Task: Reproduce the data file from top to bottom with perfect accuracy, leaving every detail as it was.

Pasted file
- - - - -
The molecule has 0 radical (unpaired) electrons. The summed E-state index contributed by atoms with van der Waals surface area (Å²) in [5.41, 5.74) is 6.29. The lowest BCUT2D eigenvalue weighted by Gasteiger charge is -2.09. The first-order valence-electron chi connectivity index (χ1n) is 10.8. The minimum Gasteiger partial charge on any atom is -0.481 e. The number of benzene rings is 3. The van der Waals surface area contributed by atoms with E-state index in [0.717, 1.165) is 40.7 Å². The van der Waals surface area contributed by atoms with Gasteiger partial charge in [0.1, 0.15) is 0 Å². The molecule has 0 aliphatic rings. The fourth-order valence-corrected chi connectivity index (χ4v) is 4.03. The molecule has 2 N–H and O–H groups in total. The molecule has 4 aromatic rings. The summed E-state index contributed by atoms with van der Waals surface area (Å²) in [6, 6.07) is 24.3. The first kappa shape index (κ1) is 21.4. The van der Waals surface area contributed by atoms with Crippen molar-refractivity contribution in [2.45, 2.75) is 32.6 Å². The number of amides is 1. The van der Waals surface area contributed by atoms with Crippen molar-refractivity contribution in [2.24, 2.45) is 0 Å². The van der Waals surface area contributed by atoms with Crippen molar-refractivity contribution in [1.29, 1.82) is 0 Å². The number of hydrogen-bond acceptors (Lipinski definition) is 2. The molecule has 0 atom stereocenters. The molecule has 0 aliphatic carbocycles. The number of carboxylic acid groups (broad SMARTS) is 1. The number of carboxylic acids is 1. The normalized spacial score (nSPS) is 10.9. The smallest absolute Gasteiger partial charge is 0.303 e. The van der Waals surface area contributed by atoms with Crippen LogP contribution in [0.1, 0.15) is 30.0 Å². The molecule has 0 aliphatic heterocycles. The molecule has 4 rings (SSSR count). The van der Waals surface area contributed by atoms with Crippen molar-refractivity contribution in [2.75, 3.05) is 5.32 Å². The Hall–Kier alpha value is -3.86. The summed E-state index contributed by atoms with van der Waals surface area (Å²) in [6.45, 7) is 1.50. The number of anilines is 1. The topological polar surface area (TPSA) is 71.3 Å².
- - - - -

The molecule has 0 radical (unpaired) electrons. The summed E-state index contributed by atoms with van der Waals surface area (Å²) in [5.41, 5.74) is 6.29. The lowest BCUT2D eigenvalue weighted by Gasteiger charge is -2.09. The first-order valence-electron chi connectivity index (χ1n) is 10.8. The minimum Gasteiger partial charge on any atom is -0.481 e. The number of benzene rings is 3. The van der Waals surface area contributed by atoms with E-state index in [0.717, 1.165) is 40.7 Å². The van der Waals surface area contributed by atoms with Gasteiger partial charge in [0.1, 0.15) is 0 Å². The molecule has 0 aliphatic rings. The fourth-order valence-corrected chi connectivity index (χ4v) is 4.03. The molecule has 2 N–H and O–H groups in total. The molecule has 4 aromatic rings. The summed E-state index contributed by atoms with van der Waals surface area (Å²) in [6, 6.07) is 24.3. The first kappa shape index (κ1) is 21.4. The van der Waals surface area contributed by atoms with Crippen molar-refractivity contribution in [2.45, 2.75) is 32.6 Å². The number of amides is 1. The van der Waals surface area contributed by atoms with Crippen molar-refractivity contribution in [2.24, 2.45) is 0 Å². The van der Waals surface area contributed by atoms with Crippen molar-refractivity contribution in [1.29, 1.82) is 0 Å². The number of hydrogen-bond acceptors (Lipinski definition) is 2. The molecule has 0 atom stereocenters. The molecule has 0 aliphatic carbocycles. The number of carboxylic acid groups (broad SMARTS) is 1. The number of carboxylic acids is 1. The normalized spacial score (nSPS) is 10.9. The smallest absolute Gasteiger partial charge is 0.303 e. The van der Waals surface area contributed by atoms with Crippen LogP contribution in [0.1, 0.15) is 30.0 Å². The molecule has 0 aliphatic heterocycles. The molecule has 4 rings (SSSR count). The van der Waals surface area contributed by atoms with Crippen molar-refractivity contribution in [2.75, 3.05) is 5.32 Å². The Hall–Kier alpha value is -3.86. The summed E-state index contributed by atoms with van der Waals surface area (Å²) in [6.45, 7) is 1.50. The number of anilines is 1. The topological polar surface area (TPSA) is 71.3 Å².